An example of arrogate is to take over someones land without any right or reason.
transitive verb-·gat·ed, -·gat·ing
- to claim or seize without right; appropriate (to oneself) arrogantly
- to ascribe or attribute without reason
Origin of arrogatefrom Classical Latin arrogatus, past participle of arrogare, to claim from ad-, to, for + rogare, to ask: see rogation
transitive verbar·ro·gat·ed, ar·ro·gat·ing, ar·ro·gates
- To take or claim for oneself without right; appropriate: “That's how my cousin came to don the hand-tailored suits and to arrogate to himself the glamorous responsibility for ushering to their tables big-name customers” ( Philip Roth ) See Synonyms at appropriate.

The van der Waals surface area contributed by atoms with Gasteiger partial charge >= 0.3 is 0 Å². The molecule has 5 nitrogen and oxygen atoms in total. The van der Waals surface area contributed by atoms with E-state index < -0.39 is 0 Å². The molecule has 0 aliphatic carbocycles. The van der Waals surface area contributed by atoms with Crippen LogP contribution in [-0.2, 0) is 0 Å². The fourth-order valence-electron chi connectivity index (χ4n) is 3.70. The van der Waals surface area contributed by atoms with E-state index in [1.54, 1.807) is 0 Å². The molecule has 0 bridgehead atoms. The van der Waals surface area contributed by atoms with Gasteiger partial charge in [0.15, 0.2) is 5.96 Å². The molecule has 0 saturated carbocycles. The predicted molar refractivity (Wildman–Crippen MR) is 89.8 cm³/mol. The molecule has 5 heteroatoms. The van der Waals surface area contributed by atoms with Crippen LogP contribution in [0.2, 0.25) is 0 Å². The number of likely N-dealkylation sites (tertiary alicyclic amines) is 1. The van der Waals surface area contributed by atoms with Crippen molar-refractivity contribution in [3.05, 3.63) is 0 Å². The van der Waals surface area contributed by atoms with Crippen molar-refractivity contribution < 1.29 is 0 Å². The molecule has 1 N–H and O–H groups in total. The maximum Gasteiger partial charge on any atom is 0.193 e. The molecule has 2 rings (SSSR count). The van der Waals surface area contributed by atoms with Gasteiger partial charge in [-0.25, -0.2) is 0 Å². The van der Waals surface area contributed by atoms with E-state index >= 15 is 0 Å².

- To ascribe on behalf of another in an unwarranted manner: “The Platt Amendment of 1901 arrogated to the United States the right to intervene in Cuba in case of threats to its independence or American lives or property” ( Walter McDougall )
Origin of arrogateLatin arrogāre arrogāt- ad- ad- rogāre to ask ; see reg- in Indo-European roots.
(third-person singular simple present arrogates, present participle arrogating, simple past and past participle arrogated)